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Ingredients’ carbon footprint in the spotlight: DSM touts its Vitamin E’s credentials

By Lucy Whitehouse + , 11-Jul-2017

Ingredients’ carbon footprint in the spotlight: DSM touts its Vitamin E’s credentials

With sustainability now demanded right through the supply chain, ingredients manufacturers are becoming increasingly quick to herald their portfolios’ green credentials.

One manufacturer, DSM, has gone down the route of plugging the small carbon footprint of its vitamin E ingredient, for example.

The Dutch ingredients multinational says it recently conducted a Life Cycle Assessment (LCA) of its vitamin E production, which confirmed that the production methods being used have the lowest carbon footprint in the industry. “Now DSM customers can calculate its environmental impact for themselves,” the company asserts.

Tangible sustainability and impact

The company says that the evidence of the recent life cycle impact assessment of the synthetically produced forms means that DSM can now claim to have the lowest carbon footprint for vitamin E in the industry.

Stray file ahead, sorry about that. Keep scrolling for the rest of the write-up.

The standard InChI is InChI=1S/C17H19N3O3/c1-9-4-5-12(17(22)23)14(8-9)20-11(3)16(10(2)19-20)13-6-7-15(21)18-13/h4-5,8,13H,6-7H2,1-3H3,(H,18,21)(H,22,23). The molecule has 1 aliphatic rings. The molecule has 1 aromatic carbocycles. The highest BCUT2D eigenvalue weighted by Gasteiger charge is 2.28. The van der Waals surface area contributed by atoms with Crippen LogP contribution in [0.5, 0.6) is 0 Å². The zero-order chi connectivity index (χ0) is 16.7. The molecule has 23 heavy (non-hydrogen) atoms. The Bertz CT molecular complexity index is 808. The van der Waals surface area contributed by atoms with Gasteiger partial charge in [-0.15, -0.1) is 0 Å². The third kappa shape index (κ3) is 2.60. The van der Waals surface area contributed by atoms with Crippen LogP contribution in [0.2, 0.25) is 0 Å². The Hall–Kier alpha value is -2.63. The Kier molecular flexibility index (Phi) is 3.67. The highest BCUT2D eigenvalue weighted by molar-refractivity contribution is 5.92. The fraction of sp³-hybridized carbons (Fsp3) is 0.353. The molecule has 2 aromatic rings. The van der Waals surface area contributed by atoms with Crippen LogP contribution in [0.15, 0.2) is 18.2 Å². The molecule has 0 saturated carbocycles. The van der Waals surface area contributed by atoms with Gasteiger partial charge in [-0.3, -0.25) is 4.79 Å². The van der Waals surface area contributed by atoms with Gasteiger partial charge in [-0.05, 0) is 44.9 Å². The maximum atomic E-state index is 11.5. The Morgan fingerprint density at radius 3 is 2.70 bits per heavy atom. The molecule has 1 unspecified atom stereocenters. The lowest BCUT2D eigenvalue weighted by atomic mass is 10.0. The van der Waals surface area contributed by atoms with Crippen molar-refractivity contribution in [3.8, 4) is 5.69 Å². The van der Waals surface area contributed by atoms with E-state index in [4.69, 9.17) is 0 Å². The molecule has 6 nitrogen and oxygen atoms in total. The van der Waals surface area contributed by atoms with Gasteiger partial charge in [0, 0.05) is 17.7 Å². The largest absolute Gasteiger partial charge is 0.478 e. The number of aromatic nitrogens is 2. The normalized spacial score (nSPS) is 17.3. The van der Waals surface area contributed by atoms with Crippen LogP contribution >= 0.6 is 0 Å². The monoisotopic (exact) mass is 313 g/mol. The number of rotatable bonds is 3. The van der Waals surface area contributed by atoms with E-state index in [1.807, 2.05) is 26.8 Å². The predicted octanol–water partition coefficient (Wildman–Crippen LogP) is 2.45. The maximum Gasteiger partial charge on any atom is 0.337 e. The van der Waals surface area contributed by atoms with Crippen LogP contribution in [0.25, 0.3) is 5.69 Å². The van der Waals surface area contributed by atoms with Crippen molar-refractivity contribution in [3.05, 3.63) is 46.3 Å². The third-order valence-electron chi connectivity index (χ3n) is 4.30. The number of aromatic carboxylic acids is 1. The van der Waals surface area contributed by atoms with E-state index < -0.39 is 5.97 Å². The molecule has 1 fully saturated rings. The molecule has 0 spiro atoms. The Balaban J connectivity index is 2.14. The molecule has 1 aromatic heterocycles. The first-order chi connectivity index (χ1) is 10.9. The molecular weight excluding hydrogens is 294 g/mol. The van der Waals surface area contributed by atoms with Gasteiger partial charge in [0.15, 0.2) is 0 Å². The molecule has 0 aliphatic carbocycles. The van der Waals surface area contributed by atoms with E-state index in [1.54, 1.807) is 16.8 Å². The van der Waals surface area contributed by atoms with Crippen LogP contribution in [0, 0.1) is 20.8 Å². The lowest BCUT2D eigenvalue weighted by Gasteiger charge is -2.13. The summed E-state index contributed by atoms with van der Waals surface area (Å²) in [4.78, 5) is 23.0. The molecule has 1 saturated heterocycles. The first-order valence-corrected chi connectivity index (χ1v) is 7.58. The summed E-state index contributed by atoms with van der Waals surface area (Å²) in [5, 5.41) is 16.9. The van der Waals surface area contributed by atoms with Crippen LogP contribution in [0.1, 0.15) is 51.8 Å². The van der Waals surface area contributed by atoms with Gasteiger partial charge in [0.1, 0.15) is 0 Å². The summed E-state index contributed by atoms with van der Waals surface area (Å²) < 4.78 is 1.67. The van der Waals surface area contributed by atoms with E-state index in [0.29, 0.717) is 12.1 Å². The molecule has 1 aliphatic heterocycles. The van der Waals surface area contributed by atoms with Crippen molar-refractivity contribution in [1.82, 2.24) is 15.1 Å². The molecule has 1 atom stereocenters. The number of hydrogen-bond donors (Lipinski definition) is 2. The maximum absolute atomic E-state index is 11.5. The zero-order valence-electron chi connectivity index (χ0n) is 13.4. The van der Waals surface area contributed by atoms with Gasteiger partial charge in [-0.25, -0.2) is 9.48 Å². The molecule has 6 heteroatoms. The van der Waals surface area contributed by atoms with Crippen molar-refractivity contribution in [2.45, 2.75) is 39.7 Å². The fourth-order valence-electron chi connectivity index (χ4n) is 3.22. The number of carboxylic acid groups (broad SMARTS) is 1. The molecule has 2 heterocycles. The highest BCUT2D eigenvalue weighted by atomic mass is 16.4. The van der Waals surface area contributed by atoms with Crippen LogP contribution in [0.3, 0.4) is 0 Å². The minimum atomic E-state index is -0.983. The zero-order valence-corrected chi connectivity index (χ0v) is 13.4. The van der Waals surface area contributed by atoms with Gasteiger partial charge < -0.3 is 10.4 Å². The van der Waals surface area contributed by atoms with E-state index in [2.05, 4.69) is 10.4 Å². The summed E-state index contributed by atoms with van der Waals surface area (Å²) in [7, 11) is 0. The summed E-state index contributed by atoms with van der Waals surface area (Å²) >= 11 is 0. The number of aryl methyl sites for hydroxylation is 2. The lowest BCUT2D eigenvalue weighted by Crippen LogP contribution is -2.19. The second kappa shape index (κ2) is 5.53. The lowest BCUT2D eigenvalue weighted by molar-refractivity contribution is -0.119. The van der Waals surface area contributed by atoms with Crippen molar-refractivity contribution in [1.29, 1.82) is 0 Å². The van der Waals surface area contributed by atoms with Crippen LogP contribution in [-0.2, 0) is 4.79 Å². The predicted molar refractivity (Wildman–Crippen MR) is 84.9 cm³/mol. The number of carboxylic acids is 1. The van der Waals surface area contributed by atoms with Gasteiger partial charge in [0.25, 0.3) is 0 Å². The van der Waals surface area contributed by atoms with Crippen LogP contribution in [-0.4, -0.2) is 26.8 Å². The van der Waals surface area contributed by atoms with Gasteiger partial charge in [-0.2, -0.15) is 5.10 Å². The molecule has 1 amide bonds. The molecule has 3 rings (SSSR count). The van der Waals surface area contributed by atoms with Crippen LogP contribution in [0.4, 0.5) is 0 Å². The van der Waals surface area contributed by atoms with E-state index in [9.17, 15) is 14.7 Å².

Designed to evaluate the environmental impact of vitamin E production over its complete life cycle (creation, use, end-of-life), says DSM, the assessment compared vitamin E production by DSM and major alternative suppliers.

It reportedly found that the DSM production method generates up to 85% less particulate matter and uses up to 60% less non-renewable energy.

The ingredients firm is keen to plug the accolade in terms of the tangible impact such sustainability efforts can make.

It’s often difficult to grasp the real world effect of sustainability innovations. What difference does it really make if 85% less particulate matter is generated, or 60% less non-renewable energy used?” the company says.

“To make its impact on sustainability tangible, DSM calculated that the lower carbon footprint translates to a saving of 3,200 tons of CO2 for every 100 tons of Quali® E [a DSM synthetic vitamin E product] purchased – a saving equivalent to the entire carbon sequestered by 82,000 tree seedlings grown for 10 years.”

Aline Huber, head of marketing vitamins personal care at DSM, says the research into the its vitamin E’s LCA forms part of its wider push to minimize its carbon footprint.

As part of our ongoing commitment to reducing our global carbon footprint we regularly analyze the environmental impact of our products and processes before going on to create and implement programs for improvement,” she confirms.

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